Students and teachers to respect each other's opinions.
Good relationships between teachers and students.
Get to the heart of the student - win their interest to learn.
Students to learn without fear or intimidation.
Increase motivation in both teachers and students.
Achieve excellent exam results.
Students to be independent (i.e. to have initiative) in studying effectively.
Inculcate into students the courage to move ahead on their own.
Help students to concentrate.
Helping students to look ahead beyond their generation, i.e. a mature attitude towards the future.
Inculcate the quality of self-realisation, i.e. to realise their full potential.
Everyone felt that they gained a new insight into teaching as a result of the training, and felt they could immediately apply selected aspects of it. Their optimism is commendable bearing in mind that this is a sixth form college and does not allocate special time to extra curricular studies as would a secondary school.
"Following a training at a secondary school in early September 2001, teachers commented as follows:
'The seminar was a sort of eye opener to the possibility of applying the Living Values ethos with concrete results. I told our trainer that I wanted to experiment using Living Values with my own children at home. They are a bit disobedient and lazy with their chores. After applying what we learnt the first day, my twin daughters and their friend on holiday in my home are now more hardworking. I praised them. I saw them quickly going to do their chores with smiles. They each did their duties, co-operating with each other. I no more shout at them. I know I should talk to them with respect. This I did and they loved it. There is peace! My husband likes it and wants more of it! I introduced this programme to my family at the end of the training.'Mrs. Alade J. O.French Teacher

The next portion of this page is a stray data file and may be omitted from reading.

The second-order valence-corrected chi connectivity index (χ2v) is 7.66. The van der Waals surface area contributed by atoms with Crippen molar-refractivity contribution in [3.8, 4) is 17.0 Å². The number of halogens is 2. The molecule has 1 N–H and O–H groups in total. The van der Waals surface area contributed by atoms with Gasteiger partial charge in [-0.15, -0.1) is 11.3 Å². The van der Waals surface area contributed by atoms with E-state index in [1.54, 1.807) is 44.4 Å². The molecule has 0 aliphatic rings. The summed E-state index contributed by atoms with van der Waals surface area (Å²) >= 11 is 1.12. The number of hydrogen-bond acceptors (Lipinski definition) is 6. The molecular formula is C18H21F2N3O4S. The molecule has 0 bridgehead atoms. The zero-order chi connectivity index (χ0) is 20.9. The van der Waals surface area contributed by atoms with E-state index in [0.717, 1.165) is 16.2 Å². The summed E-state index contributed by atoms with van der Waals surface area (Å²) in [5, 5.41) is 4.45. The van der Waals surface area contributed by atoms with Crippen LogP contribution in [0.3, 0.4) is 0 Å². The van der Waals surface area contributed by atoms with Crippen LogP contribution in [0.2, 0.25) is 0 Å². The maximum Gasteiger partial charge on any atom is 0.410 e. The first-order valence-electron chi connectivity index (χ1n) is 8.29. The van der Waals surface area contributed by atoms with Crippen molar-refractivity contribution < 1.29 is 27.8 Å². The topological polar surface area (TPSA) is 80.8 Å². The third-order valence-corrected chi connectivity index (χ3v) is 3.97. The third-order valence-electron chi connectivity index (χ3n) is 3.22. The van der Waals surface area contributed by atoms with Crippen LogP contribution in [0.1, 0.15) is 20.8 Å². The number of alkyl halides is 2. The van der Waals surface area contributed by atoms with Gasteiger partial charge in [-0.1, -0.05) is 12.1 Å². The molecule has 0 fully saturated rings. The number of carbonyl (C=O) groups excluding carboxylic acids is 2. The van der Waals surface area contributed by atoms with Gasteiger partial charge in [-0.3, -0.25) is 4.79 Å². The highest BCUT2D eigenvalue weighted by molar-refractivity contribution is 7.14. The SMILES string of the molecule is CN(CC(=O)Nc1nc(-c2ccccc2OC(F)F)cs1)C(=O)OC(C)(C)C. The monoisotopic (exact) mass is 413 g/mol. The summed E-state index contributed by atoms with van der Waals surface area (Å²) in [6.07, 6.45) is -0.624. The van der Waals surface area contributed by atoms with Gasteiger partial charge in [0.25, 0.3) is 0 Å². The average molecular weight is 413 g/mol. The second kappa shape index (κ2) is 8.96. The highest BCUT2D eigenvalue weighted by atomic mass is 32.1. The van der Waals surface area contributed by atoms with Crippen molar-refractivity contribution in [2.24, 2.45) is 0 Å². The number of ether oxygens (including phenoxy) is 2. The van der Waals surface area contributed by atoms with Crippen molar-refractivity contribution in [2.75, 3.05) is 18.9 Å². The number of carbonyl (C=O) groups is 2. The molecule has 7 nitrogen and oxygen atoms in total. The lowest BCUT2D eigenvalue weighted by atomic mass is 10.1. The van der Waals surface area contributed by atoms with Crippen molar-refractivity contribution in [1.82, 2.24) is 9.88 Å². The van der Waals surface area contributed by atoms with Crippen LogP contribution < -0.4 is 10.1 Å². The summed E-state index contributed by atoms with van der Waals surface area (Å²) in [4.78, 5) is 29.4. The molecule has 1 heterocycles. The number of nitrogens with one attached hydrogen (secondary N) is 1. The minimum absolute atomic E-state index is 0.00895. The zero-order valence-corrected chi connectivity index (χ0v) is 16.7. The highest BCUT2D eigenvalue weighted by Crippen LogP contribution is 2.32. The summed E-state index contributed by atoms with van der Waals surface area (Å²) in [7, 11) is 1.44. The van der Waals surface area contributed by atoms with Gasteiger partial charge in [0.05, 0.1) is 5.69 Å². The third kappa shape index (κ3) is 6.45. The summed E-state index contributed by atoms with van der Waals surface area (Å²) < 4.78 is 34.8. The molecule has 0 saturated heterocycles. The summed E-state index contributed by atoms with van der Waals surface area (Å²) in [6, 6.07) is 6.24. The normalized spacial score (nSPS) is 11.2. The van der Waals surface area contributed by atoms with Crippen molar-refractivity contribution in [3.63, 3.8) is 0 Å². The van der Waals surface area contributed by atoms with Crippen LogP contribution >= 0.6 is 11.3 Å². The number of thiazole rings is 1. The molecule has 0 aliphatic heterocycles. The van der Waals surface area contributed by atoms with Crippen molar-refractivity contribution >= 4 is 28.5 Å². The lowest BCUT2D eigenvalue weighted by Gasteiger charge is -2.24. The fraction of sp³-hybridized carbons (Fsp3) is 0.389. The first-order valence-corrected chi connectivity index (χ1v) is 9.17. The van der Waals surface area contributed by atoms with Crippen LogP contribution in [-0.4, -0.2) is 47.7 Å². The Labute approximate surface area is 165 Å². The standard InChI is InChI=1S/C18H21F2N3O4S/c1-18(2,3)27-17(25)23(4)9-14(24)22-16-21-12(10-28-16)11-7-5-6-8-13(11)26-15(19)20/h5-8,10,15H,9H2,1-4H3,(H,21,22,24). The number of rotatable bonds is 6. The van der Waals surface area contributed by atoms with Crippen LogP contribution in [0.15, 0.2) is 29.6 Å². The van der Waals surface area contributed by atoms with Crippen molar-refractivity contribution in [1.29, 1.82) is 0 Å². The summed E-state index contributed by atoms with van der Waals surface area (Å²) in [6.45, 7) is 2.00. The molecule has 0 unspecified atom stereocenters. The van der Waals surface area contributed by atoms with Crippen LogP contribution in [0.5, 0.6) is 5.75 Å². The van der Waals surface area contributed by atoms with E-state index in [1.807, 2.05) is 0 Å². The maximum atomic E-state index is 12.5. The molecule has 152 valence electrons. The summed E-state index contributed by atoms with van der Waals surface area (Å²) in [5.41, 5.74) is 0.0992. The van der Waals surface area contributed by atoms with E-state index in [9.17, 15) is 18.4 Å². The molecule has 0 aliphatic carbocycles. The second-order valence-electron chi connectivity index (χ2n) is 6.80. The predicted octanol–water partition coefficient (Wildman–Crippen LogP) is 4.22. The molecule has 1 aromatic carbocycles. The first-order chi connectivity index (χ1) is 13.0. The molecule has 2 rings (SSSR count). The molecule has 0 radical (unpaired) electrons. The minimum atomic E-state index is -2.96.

'The children were particularly excited on hearing that the cane would no more be used at home. I patiently explained all the values to them and how we should all work hard to make sure the Programme succeeded, especially as practising Christians. In the morning, we read the Bible and pointed out the values contained in the daily readings. We now pray about it, asking God for the grace to put it into practice. It is not easy, but I am determined to see it work. I have gained immensely from the Programme right from the very first day.'Mrs. V. P. EjehuVice Principal (Admin), Christian Studies Teacher
'I swung into action with what I had learnt. My children at home fight and quarrel a lot, probably as a result of their close ages, namely 9, 7 and 6. After yesterday's sessions, I sat them down and told them how important it is for them to dwell together in peace, harmony, unity and love. I taught my children not to be vindictive but to learn to be calm and show love.'Mrs. Foluke Adeniran (ISL)Teacher
'After the first day at the Living Values Training, unlike the tenseness with which I normally judge my nephews who live with me, I related to them calmly, even when I discovered the house chores were not in order. The two boys were surprised that I was not angry with them. After dinner, I took some time out to speak to them about the importance of education and values.'Mrs. F. M. OloladeBusiness Studies Teacher"
Vietnam Living Values reaches out, meeting people's needs email@example.com
LVE's coordinator for Vietnam, Trish Summerfield, is one of Living Values e-News' most regular correspondents and she recently filed this update: